Locally, young black leaders such as Wash and A.J. Bohannon are taking an approach that is both bold and conciliatory, including public displays of resistance and private negotiations with public leaders for change. Their challenge has been to demand change while keeping the protests peaceful and the black community united.

In the 10 days after the Old Town rally, Wichita saw one of the largest and potentially most volatile protests it had seen in years, followed by one of the city’s most public displays of mutual support.

Police Chief Gordon Ramsay, who organized a cookout for the protesters, was hailed for his “flip the script” approach and even received an invitation to the White House. But the media gave less attention to leaders such as Wash and Bohannon, who persuaded protesters to give the cookout a chance….Continue reading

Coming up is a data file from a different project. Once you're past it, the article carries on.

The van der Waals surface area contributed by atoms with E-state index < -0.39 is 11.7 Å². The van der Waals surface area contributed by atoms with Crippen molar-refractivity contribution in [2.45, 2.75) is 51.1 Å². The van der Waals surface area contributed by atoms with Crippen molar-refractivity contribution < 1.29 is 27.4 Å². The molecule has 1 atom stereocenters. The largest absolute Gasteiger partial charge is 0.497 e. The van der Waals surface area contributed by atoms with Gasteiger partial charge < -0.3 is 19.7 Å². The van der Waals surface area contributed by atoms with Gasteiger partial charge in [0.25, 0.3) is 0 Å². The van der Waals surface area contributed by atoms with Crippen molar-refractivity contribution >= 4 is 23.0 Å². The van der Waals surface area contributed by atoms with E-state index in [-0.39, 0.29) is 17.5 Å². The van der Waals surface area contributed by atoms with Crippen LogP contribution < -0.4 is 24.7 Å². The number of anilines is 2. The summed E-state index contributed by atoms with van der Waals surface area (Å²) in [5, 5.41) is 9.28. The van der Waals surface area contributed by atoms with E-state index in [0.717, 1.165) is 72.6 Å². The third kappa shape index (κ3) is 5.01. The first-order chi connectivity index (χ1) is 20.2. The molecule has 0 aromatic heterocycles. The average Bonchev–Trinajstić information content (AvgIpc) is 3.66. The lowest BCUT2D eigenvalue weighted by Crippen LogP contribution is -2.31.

The following story about the community/police barbecue was picked up nationally by a number of publications.

Diverse Wichitans gather for barbecue with police
July 17, 2016

As much of the nation was reeling from yet another act of violence in Baton Rouge, La., hundreds of Wichitans came out to a barbecue at McAdams Park with Wichita police officers.

Earlier in the week, protesters had planned to march on Sunday, but after organizers met with Police Chief Gordon Ramsay for hours, according to the protesters, they agreed to break bread together instead.

The idea was to open up lines of communication and build trust, from the perspective of the police, and for the protesters. While the march last week was largely young and black, the crowd at the barbecue drew whites, blacks and Hispanics in larger numbers and included more older people and children.

At one table, three men – a black man, a Hispanic man and a white man – sat down with burgers next to Lt. Travis Rakestraw to share their ideas.

It was the first time since 1992 that Jarvis Scott, the black man, said he’d sat down with a police officer, and the other two said it was their first time ever sitting down with an officer…..continue reading